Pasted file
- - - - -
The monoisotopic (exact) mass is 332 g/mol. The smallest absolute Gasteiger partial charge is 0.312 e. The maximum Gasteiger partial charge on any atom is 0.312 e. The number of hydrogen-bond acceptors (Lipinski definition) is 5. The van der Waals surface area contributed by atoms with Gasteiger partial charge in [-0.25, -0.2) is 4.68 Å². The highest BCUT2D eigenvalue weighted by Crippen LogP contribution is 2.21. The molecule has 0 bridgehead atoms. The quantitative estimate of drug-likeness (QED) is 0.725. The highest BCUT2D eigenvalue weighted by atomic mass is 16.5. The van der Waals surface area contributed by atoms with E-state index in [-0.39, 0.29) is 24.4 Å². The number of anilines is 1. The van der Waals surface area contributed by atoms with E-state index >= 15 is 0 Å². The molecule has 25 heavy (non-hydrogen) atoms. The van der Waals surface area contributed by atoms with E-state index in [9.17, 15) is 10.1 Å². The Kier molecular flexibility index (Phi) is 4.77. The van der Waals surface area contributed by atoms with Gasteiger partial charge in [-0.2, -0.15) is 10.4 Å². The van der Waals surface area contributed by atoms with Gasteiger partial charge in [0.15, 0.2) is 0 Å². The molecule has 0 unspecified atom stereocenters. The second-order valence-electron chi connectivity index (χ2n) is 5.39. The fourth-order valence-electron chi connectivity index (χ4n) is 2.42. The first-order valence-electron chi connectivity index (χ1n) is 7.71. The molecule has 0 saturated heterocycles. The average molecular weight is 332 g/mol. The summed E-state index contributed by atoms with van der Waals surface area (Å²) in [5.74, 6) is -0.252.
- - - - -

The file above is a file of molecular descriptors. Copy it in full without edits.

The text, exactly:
The monoisotopic (exact) mass is 332 g/mol. The smallest absolute Gasteiger partial charge is 0.312 e. The maximum Gasteiger partial charge on any atom is 0.312 e. The number of hydrogen-bond acceptors (Lipinski definition) is 5. The van der Waals surface area contributed by atoms with Gasteiger partial charge in [-0.25, -0.2) is 4.68 Å². The highest BCUT2D eigenvalue weighted by Crippen LogP contribution is 2.21. The molecule has 0 bridgehead atoms. The quantitative estimate of drug-likeness (QED) is 0.725. The highest BCUT2D eigenvalue weighted by atomic mass is 16.5. The van der Waals surface area contributed by atoms with E-state index in [-0.39, 0.29) is 24.4 Å². The number of anilines is 1. The van der Waals surface area contributed by atoms with E-state index >= 15 is 0 Å². The molecule has 25 heavy (non-hydrogen) atoms. The van der Waals surface area contributed by atoms with E-state index in [9.17, 15) is 10.1 Å². The Kier molecular flexibility index (Phi) is 4.77. The van der Waals surface area contributed by atoms with Gasteiger partial charge in [-0.2, -0.15) is 10.4 Å². The van der Waals surface area contributed by atoms with Gasteiger partial charge in [0.15, 0.2) is 0 Å². The molecule has 0 unspecified atom stereocenters. The second-order valence-electron chi connectivity index (χ2n) is 5.39. The fourth-order valence-electron chi connectivity index (χ4n) is 2.42. The first-order valence-electron chi connectivity index (χ1n) is 7.71. The molecule has 0 saturated heterocycles. The average molecular weight is 332 g/mol. The summed E-state index contributed by atoms with van der Waals surface area (Å²) in [5.74, 6) is -0.252.